New Report Shows Children with Disabilities Lag Behind on All Child Development Markers

First in-depth analysis sheds light on multiple challenges faced by children with disabilities in Indonesia

20 December 2023
Kevin draws with his crayon
UNICEF/UNI358815/Ijazah

Jakarta, 20 December 2023 – Children with disabilities in Indonesia face significant disadvantages in several key areas of their well-being, including education, health, and social inclusion, according to the first in-depth analysis of children with disabilities in Indonesia released today by UNICEF and BAPPENAS.

Titled "Landscape Analysis of Children with Disabilities in Indonesia," the report developed in collaboration with SMERU Research Institute, reveals children with disabilities face challenges in various aspects of their lives.

In the education sector, even though the number of inclusive schools increased by 29 per cent from 2020 to 2021, children with disabilities still have a lower chance of attending school and completing their education compared to their peers without disabilities. As many as 36 per cent of children with disabilities do not attend school, while only 8 per cent of children without disabilities face the same situation.

The report also highlights health concerns. Children with disabilities are almost twice as likely to experience stunting, malnutrition, or undernutrition, compared to children without disabilities. Girls with disabilities are more likely to be affected than boys.

“Every child, regardless of ability, deserves an equal opportunity to thrive. Yet, children with disabilities continue to face distinct disadvantages in all childhood development aspects,” said Maniza Zaman, UNICEF Indonesia Representative. “We must recognize and remedy these challenges for Indonesia to be truly inclusive and to harness the limitless potential of every child."

The report also highlights that children with disabilities have higher rates of acute respiratory infections and diarrhea – which are leading causes of diseases and death for children. While there has been an increase in immunization coverage among children with disabilities from 47 per cent in 2019 to 62 per cent in 2021, their rate of vaccination is still lower than children without disabilities, particularly for those living in poverty.

The number of children with disabilities who reported having faced violence decreased by a third from 2019 to 2021, but more disclosed that they suffer sexual abuse than other forms of violence. Twice as many reported these violations compared to physical abuse, and three times as many compared to emotional abuse.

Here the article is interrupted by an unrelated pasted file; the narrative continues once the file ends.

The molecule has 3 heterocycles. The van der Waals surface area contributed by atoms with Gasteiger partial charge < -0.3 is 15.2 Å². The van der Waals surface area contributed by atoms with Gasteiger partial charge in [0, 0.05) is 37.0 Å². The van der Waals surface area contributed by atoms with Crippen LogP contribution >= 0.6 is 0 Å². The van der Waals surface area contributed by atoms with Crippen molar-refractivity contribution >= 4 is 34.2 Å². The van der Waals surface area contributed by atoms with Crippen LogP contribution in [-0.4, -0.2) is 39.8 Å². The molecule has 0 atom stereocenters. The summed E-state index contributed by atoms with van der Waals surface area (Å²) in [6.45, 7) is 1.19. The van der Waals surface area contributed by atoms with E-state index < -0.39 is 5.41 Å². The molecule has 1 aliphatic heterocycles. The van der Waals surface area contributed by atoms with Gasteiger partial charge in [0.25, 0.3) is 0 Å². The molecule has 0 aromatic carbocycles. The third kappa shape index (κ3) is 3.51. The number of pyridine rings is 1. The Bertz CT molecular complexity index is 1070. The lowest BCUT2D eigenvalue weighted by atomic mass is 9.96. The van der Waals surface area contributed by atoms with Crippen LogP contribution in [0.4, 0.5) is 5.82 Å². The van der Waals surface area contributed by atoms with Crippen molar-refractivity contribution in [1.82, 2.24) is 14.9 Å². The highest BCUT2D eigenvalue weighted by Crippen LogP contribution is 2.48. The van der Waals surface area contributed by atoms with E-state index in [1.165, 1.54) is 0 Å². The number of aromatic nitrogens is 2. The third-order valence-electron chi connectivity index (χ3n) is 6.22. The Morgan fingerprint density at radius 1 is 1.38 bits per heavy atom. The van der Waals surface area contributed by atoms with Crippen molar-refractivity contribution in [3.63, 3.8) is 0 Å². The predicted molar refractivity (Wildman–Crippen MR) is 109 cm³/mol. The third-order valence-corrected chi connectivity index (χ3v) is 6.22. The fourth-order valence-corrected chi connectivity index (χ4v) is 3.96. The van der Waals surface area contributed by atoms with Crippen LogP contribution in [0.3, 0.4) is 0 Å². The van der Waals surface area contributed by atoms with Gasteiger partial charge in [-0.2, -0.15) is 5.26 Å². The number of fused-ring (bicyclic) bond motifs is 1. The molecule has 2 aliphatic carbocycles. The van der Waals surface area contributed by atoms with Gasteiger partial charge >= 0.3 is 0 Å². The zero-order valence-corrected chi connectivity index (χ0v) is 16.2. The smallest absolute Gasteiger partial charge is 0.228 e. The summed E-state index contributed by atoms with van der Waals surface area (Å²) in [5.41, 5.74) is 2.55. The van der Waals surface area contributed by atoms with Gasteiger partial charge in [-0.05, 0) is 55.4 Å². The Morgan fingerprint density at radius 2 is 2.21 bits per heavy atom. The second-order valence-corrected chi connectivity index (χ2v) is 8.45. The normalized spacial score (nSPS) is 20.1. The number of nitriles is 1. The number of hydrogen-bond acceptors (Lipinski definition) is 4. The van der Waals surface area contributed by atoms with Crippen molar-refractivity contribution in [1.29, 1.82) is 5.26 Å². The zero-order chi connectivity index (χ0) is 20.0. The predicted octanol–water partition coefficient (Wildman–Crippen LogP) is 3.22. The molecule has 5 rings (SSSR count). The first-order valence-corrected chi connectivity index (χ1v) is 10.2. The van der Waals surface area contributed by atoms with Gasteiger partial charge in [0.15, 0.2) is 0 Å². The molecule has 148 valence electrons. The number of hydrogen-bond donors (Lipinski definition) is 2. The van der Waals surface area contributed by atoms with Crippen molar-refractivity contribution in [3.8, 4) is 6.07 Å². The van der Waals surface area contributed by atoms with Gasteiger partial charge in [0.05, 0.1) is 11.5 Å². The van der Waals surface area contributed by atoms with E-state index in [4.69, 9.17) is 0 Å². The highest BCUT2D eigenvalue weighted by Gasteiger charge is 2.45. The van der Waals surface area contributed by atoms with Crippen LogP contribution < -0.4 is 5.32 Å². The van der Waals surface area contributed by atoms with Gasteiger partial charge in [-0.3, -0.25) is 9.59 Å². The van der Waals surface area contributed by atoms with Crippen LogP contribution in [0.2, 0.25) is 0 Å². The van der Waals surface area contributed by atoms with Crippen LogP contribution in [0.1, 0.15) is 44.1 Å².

“The government prioritizes the basic rights of all children, including those with disabilities. The National Action Plan for People with Disabilities implements initiatives to create an inclusive environment and enhance the quality of life and welfare for children with disabilities. These efforts cover various aspects, from ensuring the comprehensive registration of children with disabilities to guaranteeing access to inclusive schools, affordable and complete healthcare services, optimized infrastructure support in public facilities, and the active elimination of discrimination and stigma against children with disabilities. Additionally, the plan provides fair legal assistance and aims to achieve nutritional empowerment in accordance with established standards to reduce the prevalence of stunting and other malnutrition conditions," stated Maliki, Deputy for Population and Employment at the Ministry of National Development Planning (Bappenas), at the opening session of the Second 2023 Disability Art Festival, during which the new report was released.

Protecting children and realizing their rights is a shared responsibility. The report highlights the importance of collaborative efforts among ministries, institutions, and communities as the cornerstone for effectively implementing policies that safeguard the well-being of children with disabilities.

The report outlines several recommendations to improve the well-being and inclusion of children with disabilities, including:

  • Strengthen coordination across all government levels to improve the implementation of relevant policies.
  • Assess how the inclusive education system can better serve children with disabilities and improve educator training to include inclusive teaching practices, understanding of disabilities and effective use of assistive technologies.
  • Develop specialized nutrition programmes focused on the unique needs of children with disabilities, with a particular emphasis on girls.
  • Establish standards for the provision of quality health services for children with disabilities.
  • Strengthen child protection systems to better prevent and respond to violence against children with disabilities.

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Media contacts

Kinanti Pinta Karana
Communications Specialist
UNICEF Indonesia
Tel: +62 8158805842

Additional resources

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Landscape analysis on children with disabilities in Indonesia

Embrace diversity and inclusion for all

About UNICEF

Since 1948, protecting the rights of every child has been at the heart of UNICEF’s work in Indonesia. As a trusted partner of government, civil society and the private sector, UNICEF is committed to doing whatever it takes to help the children in Indonesia who are most at risk and most in need of assistance to survive, thrive and fulfil their potential – starting where a child’s lifecycle begins in pregnancy, all the way to adulthood.

For more information about UNICEF and its work in Indonesia, please visit: https://www.unicef.org/indonesia/

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